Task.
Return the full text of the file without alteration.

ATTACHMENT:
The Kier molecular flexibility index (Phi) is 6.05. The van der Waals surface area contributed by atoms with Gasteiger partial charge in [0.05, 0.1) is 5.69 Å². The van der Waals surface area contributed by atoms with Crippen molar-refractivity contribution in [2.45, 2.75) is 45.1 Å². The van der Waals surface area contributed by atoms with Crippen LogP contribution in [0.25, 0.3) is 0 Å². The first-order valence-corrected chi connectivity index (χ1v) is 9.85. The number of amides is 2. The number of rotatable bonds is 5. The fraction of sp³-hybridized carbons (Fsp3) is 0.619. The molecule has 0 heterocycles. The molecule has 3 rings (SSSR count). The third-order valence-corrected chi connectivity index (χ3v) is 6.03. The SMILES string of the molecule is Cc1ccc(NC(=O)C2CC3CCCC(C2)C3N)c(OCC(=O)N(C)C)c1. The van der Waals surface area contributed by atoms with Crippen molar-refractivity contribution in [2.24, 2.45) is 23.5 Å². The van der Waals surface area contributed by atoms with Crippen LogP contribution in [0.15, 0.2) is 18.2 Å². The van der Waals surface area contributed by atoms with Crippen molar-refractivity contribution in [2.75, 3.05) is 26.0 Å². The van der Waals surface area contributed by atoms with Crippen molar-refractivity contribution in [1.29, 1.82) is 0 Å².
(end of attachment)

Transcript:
The Kier molecular flexibility index (Phi) is 6.05. The van der Waals surface area contributed by atoms with Gasteiger partial charge in [0.05, 0.1) is 5.69 Å². The van der Waals surface area contributed by atoms with Crippen molar-refractivity contribution in [2.45, 2.75) is 45.1 Å². The van der Waals surface area contributed by atoms with Crippen LogP contribution in [0.25, 0.3) is 0 Å². The first-order valence-corrected chi connectivity index (χ1v) is 9.85. The number of amides is 2. The number of rotatable bonds is 5. The fraction of sp³-hybridized carbons (Fsp3) is 0.619. The molecule has 0 heterocycles. The molecule has 3 rings (SSSR count). The third-order valence-corrected chi connectivity index (χ3v) is 6.03. The SMILES string of the molecule is Cc1ccc(NC(=O)C2CC3CCCC(C2)C3N)c(OCC(=O)N(C)C)c1. The van der Waals surface area contributed by atoms with Crippen molar-refractivity contribution in [2.24, 2.45) is 23.5 Å². The van der Waals surface area contributed by atoms with Crippen LogP contribution in [0.15, 0.2) is 18.2 Å². The van der Waals surface area contributed by atoms with Crippen molar-refractivity contribution in [2.75, 3.05) is 26.0 Å². The van der Waals surface area contributed by atoms with Crippen molar-refractivity contribution in [1.29, 1.82) is 0 Å².